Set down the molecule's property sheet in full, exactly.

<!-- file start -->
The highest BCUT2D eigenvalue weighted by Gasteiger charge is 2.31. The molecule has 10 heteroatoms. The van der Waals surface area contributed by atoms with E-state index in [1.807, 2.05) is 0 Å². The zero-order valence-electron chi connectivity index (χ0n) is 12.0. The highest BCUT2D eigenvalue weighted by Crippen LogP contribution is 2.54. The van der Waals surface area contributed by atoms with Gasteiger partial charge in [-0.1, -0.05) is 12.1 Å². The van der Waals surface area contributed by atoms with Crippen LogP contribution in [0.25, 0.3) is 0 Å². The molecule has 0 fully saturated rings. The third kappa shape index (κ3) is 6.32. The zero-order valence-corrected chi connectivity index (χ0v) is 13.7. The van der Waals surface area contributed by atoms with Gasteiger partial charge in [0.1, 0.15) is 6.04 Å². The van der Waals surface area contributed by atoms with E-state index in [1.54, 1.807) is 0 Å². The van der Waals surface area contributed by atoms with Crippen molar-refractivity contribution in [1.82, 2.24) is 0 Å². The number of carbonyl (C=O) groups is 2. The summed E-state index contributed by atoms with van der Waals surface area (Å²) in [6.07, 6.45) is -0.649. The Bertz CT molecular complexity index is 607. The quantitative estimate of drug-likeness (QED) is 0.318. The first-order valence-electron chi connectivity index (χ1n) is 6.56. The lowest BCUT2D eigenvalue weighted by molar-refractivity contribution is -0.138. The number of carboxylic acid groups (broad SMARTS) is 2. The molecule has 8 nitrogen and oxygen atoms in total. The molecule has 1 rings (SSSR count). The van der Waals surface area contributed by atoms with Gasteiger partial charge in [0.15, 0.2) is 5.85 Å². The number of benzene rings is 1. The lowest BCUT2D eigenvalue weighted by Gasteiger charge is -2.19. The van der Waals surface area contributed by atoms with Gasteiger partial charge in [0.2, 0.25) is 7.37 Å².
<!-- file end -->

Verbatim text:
The highest BCUT2D eigenvalue weighted by Gasteiger charge is 2.31. The molecule has 10 heteroatoms. The van der Waals surface area contributed by atoms with E-state index in [1.807, 2.05) is 0 Å². The zero-order valence-electron chi connectivity index (χ0n) is 12.0. The highest BCUT2D eigenvalue weighted by Crippen LogP contribution is 2.54. The van der Waals surface area contributed by atoms with Gasteiger partial charge in [-0.1, -0.05) is 12.1 Å². The van der Waals surface area contributed by atoms with Crippen LogP contribution in [0.25, 0.3) is 0 Å². The molecule has 0 fully saturated rings. The third kappa shape index (κ3) is 6.32. The zero-order valence-corrected chi connectivity index (χ0v) is 13.7. The van der Waals surface area contributed by atoms with Gasteiger partial charge in [0.1, 0.15) is 6.04 Å². The van der Waals surface area contributed by atoms with E-state index in [1.54, 1.807) is 0 Å². The van der Waals surface area contributed by atoms with Crippen molar-refractivity contribution in [1.82, 2.24) is 0 Å². The number of carbonyl (C=O) groups is 2. The summed E-state index contributed by atoms with van der Waals surface area (Å²) in [6.07, 6.45) is -0.649. The Bertz CT molecular complexity index is 607. The quantitative estimate of drug-likeness (QED) is 0.318. The first-order valence-electron chi connectivity index (χ1n) is 6.56. The lowest BCUT2D eigenvalue weighted by molar-refractivity contribution is -0.138. The number of carboxylic acid groups (broad SMARTS) is 2. The molecule has 8 nitrogen and oxygen atoms in total. The molecule has 1 rings (SSSR count). The van der Waals surface area contributed by atoms with Gasteiger partial charge in [0.15, 0.2) is 5.85 Å². The number of benzene rings is 1. The lowest BCUT2D eigenvalue weighted by Gasteiger charge is -2.19. The van der Waals surface area contributed by atoms with Gasteiger partial charge in [0.2, 0.25) is 7.37 Å².